Academic journal article Duke Journal of Comparative & International Law

Assessing the Barriers to Universal Antiretroviral Treatment Access for HIV/AIDS in South Africa

Academic journal article Duke Journal of Comparative & International Law

Assessing the Barriers to Universal Antiretroviral Treatment Access for HIV/AIDS in South Africa

Article excerpt

I. INTRODUCTION

An estimated 5.3 to 5.6 million South Africans are living with HIV/AIDS, more than in any other country. (1) The adult infection rate is approximately 21 percent. (2) Of the 5 million people living with HIV/AIDS estimated 230,000 are children under the age of 15. (3) In 2003 alone, approximately 96,228 babies (about 250 per day) were infected with HIV through mother-to-child transmission (MTCT). (4) HIV disease attacks the immune system, and particularly focuses on CD4 (T-cell helpers) cells. (5) CD4 counts in a healthy adult usually fall within the range of 800 to 1200. (6) As HIV attacks the CD4 cells, this count drops. Once a person's CD4 count falls below 200, the HIV-infected person becomes most susceptible to other infections. (7) Eventually, if left untreated, HIV develops into AIDS. Because of its attack on the body's immune system, AIDS leaves a person nearly indefensible against illness. These illnesses will lead to certain death. Antiretroviral (ARV) treatment has proven successful at significantly slowing the progression of HIV to AIDS. (8) However, as of 2003, less than one percent of the South African HIV-infected population had access to antiretroviral treatment. (9)

This note will examine the recent and continuing struggle to widespread access to ARV treatment in South Africa in the contexts of both internal infrastructure and drug costs due to patent protection. Much has been written about the effects of the world patent system on access to HIV/AIDS medication in developing countries. (10) Particular attention has been paid to South Africa, in large part due to its 1997 Amendment to the Medicines and Related Substances Control Act and the uproar that law caused among major pharmaceutical companies. (11) A patent system that addresses the needs of HIV-infected South Africans in light of the tremendous costs of ARVs is certainly part of any long-term solution for providing ARV treatment on a widespread basis. However, I argue in part that neither the cost of medication nor the current global patent system has been the only, or indeed the most pressing problem facing South Africa's fight for widespread state distribution of ARV medication. (12) Basic domestic infrastructure and the government's delayed response to the crisis have played a larger role in delaying widespread distribution of ARVs. The first part of this note will examine these domestic issues. The second half of the note will then look at avenues for addressing the next step in the access crisis--how to secure affordable, safe ARVs for the treatment of HIV disease.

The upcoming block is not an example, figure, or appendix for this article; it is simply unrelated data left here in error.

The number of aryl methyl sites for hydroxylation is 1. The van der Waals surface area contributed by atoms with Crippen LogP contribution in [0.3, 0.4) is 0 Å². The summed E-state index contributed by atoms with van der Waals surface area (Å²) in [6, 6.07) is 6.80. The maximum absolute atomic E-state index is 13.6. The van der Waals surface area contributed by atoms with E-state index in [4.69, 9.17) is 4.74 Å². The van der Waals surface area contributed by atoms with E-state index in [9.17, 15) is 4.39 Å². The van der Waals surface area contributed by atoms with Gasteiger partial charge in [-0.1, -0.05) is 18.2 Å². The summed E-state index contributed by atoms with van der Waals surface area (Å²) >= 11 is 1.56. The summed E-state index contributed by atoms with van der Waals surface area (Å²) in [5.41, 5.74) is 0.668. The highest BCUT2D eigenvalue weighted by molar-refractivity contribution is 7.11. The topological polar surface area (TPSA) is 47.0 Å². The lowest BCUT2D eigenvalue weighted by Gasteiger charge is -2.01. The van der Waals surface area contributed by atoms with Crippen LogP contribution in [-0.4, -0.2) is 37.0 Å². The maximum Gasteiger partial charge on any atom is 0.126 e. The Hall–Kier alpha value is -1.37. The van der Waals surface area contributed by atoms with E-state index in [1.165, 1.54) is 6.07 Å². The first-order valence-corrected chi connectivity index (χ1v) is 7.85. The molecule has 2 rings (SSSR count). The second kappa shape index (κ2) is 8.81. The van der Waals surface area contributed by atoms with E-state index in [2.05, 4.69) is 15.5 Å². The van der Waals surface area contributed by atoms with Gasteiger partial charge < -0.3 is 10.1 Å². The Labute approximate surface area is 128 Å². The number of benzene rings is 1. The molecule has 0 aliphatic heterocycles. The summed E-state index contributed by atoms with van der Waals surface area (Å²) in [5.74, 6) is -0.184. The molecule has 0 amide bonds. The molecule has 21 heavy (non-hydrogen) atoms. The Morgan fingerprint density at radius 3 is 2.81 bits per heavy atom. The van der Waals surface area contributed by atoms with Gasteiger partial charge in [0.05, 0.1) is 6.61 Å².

II. DOMESTIC FACTORS AFFECTING ACCESS TO ARVS

A. Income Levels and Medical Costs

At the end of 2003 the World Bank estimated the average per capita gross national income (GNI) in South Africa at US$2,780. (13) Within South Africa this translates to the buying power of INT$10,270. (14) The cost of ARVs can exceed US$10,000 per patient, per year. (15) Clearly this cost plays a role in the limited access HIV-infected South Africans have to the medications.

In a 1999 survey published by the Kaiser Family Foundation only 19 percent of South Africans reported full private health coverage. (16) The choice to use private health facilities, where most of the country's health resources are allocated, was largely determined by whether a person had access to private health coverage. (17) This trend was particularly pronounced when comparing public and private hospitals. Patients with private health coverage accounted for 85 percent of those seen at private hospitals while only four percent of patients visiting public hospitals paid via private health coverage. (18) South Africans reported cost as the main reason for not seeking medical attention when needed. In the survey, 66 percent of the respondents cited their inability to afford medical care as the reason they failed to get treatment. (19)

B. The Fight for Government Support

In recent years South Africans have been fighting an uphill battle with the government on the appropriate response to the AIDS crisis. …

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